As construction crews at the Port of Kennewick’s Columbia Gardens Wine Village hustle to make up for days lost to an exceptionally harsh winter, the project’s second phase is about to begin next door.
While snow and cold idled construction, port officials worked with their Phase 2 project partners, the City of Kennewick and Benton County, to nail down $2.1 million to pay for paving, curbs, concrete work and utilities and then launch that work this summer, aiming to blend it seamlessly with completion of the first three buildings started last fall.
The infrastructure money also will be used to extend connections to and begin similar work on the port’s nearby Willows property, the site of Columbia Basin College’s planned culinary program.
“We’ll have the loop road, parking lot and space for food trucks,” said Tim Arntzen, port executive director. “It’s all going to materialize” as construction proceeds. He credits cooperation with the city and the county for expediting the development at both sites.
The city has played a key role in creating and permitting an effluent treatment system and in building an updated “streetscape” of sidewalks, boulevards and bus stops along Columbia Drive, the former highway that marks the project’s south boundary.
Phase 2 is funded by Benton County’s share of the state Rural County Capital Fund, created by the Legislature to pay for economic development projects using sales tax rebate money.
“The port did a great job with its application,” said Adam Fyall, Benton County’s sustainable development manager. “The wine industry has a great deal of appeal, and this project takes it to a whole other level. I think it’s really going to take off.”
Arntzen said a small restaurant business has expressed interest in a piece of Phase 2 property owned by the port and other wineries have talked with port officials about locating tasting rooms there.
As April and May passed, two winery buildings — one to house winemaker Victor Palencia’s La Monarcha label and the other for Bart Fawbush’s Bartholomew Winery — began to rise from foundations set last fall. A third building will serve as controlled-climate barrel storage for the two wineries and house public restrooms, which will allow the food trucks to operate on site.
In 2018, Arntzen also foresees a shade pavilion to support special events and to help attract those who come to walk the hiking and biking paths, visit the wineries and frequent food trucks assembled for special events and weekends.
Talks with federal and state wildlife officials and the Army Corps of Engineers have yielded approval to thin, trim or remove non-native vegetation around the pond the wineries will overlook. Duffy’s Pond is a freshwater arm of the Columbia River cut off by an Army Corps dike.
“That will make it a critical piece of the project and provide some watchable wildlife,” Arntzen said. Among the birds and small mammals that frequent the pond area are bald eagles, great blue heron, several species of waterfowl and river otters and muskrats.
Those natural attractions, combined with high traffic volumes along Columbia Drive, helped attract Palencia and Fawbush, who will move his South Seattle winery’s winemaking operations here but keep his tasting room in the old Rainier Brewery complex to serve his West Side fans.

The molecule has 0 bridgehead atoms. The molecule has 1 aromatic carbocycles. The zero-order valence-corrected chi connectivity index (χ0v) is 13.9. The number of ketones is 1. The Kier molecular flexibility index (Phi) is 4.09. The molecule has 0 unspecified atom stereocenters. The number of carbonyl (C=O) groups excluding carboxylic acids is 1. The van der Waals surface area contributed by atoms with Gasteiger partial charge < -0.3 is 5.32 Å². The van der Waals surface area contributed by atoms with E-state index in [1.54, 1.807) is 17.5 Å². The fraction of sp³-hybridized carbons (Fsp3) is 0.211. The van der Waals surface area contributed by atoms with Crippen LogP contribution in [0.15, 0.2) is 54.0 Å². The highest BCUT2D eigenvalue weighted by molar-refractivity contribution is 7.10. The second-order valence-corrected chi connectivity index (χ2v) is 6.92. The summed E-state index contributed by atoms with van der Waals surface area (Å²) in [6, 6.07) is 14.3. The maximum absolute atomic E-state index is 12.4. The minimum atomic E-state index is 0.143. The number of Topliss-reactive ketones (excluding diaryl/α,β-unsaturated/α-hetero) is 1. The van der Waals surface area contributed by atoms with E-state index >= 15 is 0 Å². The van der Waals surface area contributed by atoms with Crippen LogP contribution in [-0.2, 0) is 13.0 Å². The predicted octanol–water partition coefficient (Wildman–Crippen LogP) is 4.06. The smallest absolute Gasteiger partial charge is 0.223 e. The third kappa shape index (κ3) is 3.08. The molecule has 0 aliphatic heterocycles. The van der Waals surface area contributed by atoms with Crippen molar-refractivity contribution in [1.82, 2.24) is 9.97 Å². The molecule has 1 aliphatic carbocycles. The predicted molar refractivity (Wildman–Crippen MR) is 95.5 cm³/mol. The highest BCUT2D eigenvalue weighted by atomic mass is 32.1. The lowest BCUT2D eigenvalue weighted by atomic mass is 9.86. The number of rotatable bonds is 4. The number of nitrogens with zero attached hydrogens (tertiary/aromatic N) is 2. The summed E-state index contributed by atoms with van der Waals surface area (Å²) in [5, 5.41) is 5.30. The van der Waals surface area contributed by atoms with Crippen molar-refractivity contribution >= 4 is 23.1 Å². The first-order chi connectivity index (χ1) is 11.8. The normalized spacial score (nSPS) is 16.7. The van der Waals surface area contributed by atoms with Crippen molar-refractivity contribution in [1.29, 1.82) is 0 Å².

Because of the winter work delays, he expects to crush his grapes and make the 2017 vintage in Seattle, then shift to Kennewick. He hopes to have a tasting counter open in the new building in October after harvest and hold holiday season events to kick off his operation in Columbia Gardens.
The move to Kennewick will be a family operation. Bart’s wife Chona is arranging a job transfer to the Tri-Cities, their son plans to enroll in one of the high schools and they’ll find a home in the Tri-Cities after their Seattle-area home is sold.
Once the Kennewick winery opens, Fawbush said his focus will be to grow the Bartholomew label on this side of the state and potentially start a new label, “more in a little bit lower price bracket.”
His existing customer base is excited about the change and some already are looking forward to visiting the Kennewick winery. At his existing tasting room, a veteran employee will take over.
Although Bartholomew will be a new label for most Tri-Citians, the wine grapes come from some familiar sources, including the Horse Heaven Hills and Red Mountain. His wines include big reds, dry whites and a tasty rosé made from Carménère.
Like Fawbush, Palencia has made arrangements to handle the winemaking for his La Monarcha label at existing facilities for 2017, then focus on his new facility and get his tasting room up and operating in the fall.
“I’m excited to host food trucks, food and culture nights and other events all tailored around the wineries,” he said. “When you bring food and wine together, there’s synergy.”
He said he and Fawbush bring together “a broad spectrum of varietals and prices” ranging from Bordeaux grape varieties to the Rhone region.
And Palencia has a unique vision for one attraction at his winery — a chance to observe the life cycle of the Monarch butterfly, which appears on his La Monarcha label. He plans to open a butterfly garden, raise the migratory butterflies there and release them for their flight south to Michoacan province in Mexico, his family’s ancestral home.
He sees it as an allegory for the migrant families who settled in the Mid-Columbia and helped build the region’s agriculture and wine industry. And as a way to emphasize that his wines carry a focus of sustainability and love for the land.
Ken Robertson, retired editor of the Tri-City Herald, has written for Wine Press Northwest since its founding in 1998 and been sipping Northwest wines and writing about them since 1976. He also has worked as a consultant for the Port of Kennewick since 2014.